The ThinkPad Goes Green

Lenovo's leading-edge ThinkPad X300 packs power-savings into a petite and pricey three-pound chassis.

Based on eWEEK Labs' tests of Lenovo's new, power-saving ThinkPad X300 ultralight notebook, it's looking as though black is the new green.

While the newest ThinkPad retains its familiar, buttoned-down exterior hue, the machine's leading-edge internals deliver, according to Lenovo, a 25 percent reduction in power consumption compared to previous X series notebooks.

The ThinkPad's new thrift makes it the first Lenovo notebook so far to earn an EPEAT (Electronic Product Environmental Assessment Tool) Gold rating. What's more, the X300, which began shipping at the end of February, meets the European Union's Reduction of Hazardous Substances standards, due in part to its mercury-free display.

Environmental friendliness aside, the X300's reduced power use boils down to impressive battery life (up to 10 hours in some configurations) that comes without sacrificing good performce or adequate network connectivity and peripheral expansion options.

The biggest downside of the X300 is its cost. The ThinkPad X300 configuration I tested was priced at $2,935-a relative whopper of a price considering that Lenovo's other two ultralight models, the X61 and the X61s models start at $1,360 and $1,575, respectively.

Much of the X300's high cost-and some of its power-thriftiness-come courtesy of the notebook's 64 GB solid state hard drive. Unlike Apple's MacBook Air and Toshiba's Portege R500, both of which cut an ultralight figure and sport SSDs, Lenovo does not offer an X300 configuration that comes with a traditional hard drive. As a result, those two notebooks are available at much lower initial price points: $1,799 for the MacBook Air, and $2,149 for the Portege R500.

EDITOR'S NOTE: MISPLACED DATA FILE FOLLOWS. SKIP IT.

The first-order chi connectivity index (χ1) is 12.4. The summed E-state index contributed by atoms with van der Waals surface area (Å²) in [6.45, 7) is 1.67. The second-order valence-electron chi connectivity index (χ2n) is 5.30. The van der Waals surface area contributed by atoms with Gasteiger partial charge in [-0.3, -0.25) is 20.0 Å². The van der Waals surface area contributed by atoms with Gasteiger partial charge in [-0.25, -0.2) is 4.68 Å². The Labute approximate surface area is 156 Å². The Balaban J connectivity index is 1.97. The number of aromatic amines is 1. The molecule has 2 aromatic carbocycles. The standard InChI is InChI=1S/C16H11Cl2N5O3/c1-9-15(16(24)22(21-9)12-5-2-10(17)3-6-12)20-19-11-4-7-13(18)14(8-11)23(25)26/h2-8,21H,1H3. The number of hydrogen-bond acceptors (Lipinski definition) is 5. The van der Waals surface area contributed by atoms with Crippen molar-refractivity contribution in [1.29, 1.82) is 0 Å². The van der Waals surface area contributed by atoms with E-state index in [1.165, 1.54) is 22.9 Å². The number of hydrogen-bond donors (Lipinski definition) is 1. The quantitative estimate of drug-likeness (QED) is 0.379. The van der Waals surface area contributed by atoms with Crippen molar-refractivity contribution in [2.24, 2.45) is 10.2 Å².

The X300 unit I tested shipped with 2 GB of RAM, but the system can accommodate up to 4 GB. The X300 is powered by an Intel Core 2 Duo SL7100 processor running at 1.2 Ghz-a slower CPU than Lenovo's other X Series notebooks, but one that contributes to the X300's power-saving ways.

Despite the slightly slower processor, I found that the X300 packs plenty of performance to handle typical knowledge worker tasks. I tested the notebook's performance with the Passmark Performance Test 6.1 , and the X300 garnered a respectable overall score of 347.3. To compare, the Portege R500 I recently reviewed picked up an overall score of 314.1, and my own aging ThinkPad X31 received an overall score of 293.5.

The ThinkPad X300 weighs in at a modest 3.13 pounds and sports a new form factor that departs from the dimensions of its recent X Series kin. Compared to Lenovo's X61 and X61s units, the X300 has a larger footprint (to the tune of two inches in width and an about an inch in depth), but the X300 is about half an inch thinner than those models.